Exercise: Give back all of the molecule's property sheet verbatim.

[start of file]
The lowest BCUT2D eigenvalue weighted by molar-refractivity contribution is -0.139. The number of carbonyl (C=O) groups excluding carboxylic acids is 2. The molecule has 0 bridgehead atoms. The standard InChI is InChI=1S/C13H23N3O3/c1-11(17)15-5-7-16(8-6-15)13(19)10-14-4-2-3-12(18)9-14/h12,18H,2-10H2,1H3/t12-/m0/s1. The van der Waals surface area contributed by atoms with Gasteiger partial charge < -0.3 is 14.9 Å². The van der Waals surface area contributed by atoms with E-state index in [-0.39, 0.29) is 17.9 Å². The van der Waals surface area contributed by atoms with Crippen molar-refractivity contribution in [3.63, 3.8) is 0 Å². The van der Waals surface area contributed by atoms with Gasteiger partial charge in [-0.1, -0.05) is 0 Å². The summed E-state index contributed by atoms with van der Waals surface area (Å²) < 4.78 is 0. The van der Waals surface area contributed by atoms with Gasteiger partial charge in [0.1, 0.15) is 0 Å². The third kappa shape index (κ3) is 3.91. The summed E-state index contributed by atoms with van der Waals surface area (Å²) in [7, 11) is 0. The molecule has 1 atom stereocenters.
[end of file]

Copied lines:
The lowest BCUT2D eigenvalue weighted by molar-refractivity contribution is -0.139. The number of carbonyl (C=O) groups excluding carboxylic acids is 2. The molecule has 0 bridgehead atoms. The standard InChI is InChI=1S/C13H23N3O3/c1-11(17)15-5-7-16(8-6-15)13(19)10-14-4-2-3-12(18)9-14/h12,18H,2-10H2,1H3/t12-/m0/s1. The van der Waals surface area contributed by atoms with Gasteiger partial charge < -0.3 is 14.9 Å². The van der Waals surface area contributed by atoms with E-state index in [-0.39, 0.29) is 17.9 Å². The van der Waals surface area contributed by atoms with Crippen molar-refractivity contribution in [3.63, 3.8) is 0 Å². The van der Waals surface area contributed by atoms with Gasteiger partial charge in [-0.1, -0.05) is 0 Å². The summed E-state index contributed by atoms with van der Waals surface area (Å²) < 4.78 is 0. The van der Waals surface area contributed by atoms with Gasteiger partial charge in [0.1, 0.15) is 0 Å². The third kappa shape index (κ3) is 3.91. The summed E-state index contributed by atoms with van der Waals surface area (Å²) in [7, 11) is 0. The molecule has 1 atom stereocenters.